Your doula will focus on the needs of the mother and thereby fill the needs of her family. Every postpartum mother needs (at the very least) two weeks to rest, establish nursing and have time to get to know her baby.

Many first-time moms often are so used to going 24/7 that they don’t understand the need for rest after delivery.  Pregnant women are given good prenatal care and preparation for labor and delivery, but many are blind-sided by how they feel after giving birth – both physically and emotionally.  

It is important to understand that the “work” of the postpartum woman is all happening internally. Her body after delivery immediately begins to regulate her hormones from being in a pregnant state to a non-pregnant state, her hormones also begin to flow for breastfeeding and the making of a strong milk-supply.  Her body immediately begins repairing from delivery whether she had a vaginal delivery, or a C-section.

Emotionally, the postpartum mom must also begin to process becoming a mother. You can read all you can about having a baby, but the emotional changes brought on when holding your new baby can be extraordinary and life-changing.  

There needs to be some quiet time to process this start of motherhood. For second time moms, there is a lot of emotions that go along with bringing a sibling into the picture when she’s adored her firstborn and the one-on-one time they have shared.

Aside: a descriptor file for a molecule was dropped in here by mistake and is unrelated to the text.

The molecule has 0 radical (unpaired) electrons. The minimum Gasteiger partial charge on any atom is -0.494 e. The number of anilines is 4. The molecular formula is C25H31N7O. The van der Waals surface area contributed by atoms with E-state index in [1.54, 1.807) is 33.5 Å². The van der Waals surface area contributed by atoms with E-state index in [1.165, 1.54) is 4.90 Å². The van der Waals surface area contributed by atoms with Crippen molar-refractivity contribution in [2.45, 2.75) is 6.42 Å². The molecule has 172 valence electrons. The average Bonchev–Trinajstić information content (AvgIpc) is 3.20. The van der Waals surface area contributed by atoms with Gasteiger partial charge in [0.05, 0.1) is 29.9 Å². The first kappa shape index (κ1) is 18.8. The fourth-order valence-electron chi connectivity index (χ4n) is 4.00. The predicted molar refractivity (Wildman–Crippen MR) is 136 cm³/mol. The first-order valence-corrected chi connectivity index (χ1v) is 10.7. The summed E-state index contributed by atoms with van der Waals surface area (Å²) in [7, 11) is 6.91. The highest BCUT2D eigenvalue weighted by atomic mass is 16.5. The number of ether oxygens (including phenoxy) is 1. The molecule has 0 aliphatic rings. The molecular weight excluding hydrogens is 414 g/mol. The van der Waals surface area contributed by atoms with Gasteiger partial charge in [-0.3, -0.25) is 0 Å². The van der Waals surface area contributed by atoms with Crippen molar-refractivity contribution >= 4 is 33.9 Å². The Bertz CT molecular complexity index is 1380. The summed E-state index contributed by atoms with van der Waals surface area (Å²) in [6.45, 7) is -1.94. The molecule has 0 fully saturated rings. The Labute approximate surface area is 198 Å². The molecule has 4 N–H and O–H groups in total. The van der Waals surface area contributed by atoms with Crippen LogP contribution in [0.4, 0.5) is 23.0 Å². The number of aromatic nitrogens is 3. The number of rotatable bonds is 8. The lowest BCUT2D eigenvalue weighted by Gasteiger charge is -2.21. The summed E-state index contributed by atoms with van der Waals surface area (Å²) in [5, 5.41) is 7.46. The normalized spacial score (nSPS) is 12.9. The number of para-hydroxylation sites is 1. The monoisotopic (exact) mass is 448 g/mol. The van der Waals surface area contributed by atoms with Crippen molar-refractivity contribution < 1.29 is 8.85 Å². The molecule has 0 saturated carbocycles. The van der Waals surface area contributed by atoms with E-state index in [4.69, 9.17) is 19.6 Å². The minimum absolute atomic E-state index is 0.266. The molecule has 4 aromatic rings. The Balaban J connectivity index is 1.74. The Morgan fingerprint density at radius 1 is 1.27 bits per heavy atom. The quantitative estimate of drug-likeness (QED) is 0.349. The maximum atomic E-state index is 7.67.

Everyone needs time to adjust to the new normal. Having a postpartum doula eases this adjustment.

If a postpartum mom starts to physically expend energy by doing her usual life such as laundry, cooking, housework, and keeping and eye on her toddler etc., her body will not have the energy for all those internal processes that are happening.  

The result is that something will go awry. She may bleed more, cry easily, be irritable, and have a lower milk supply as her body cannot do the things it needs to do if she is physically doing too much, too early in her postpartum.

How the Postpartum Doula can help

Your postpartum doula will do whatever is needed to lessen the stress and lighten the load on the new mom and dad.  Your doula will provide emotional support as well as guidance to the new mom on newborn care and breastfeeding.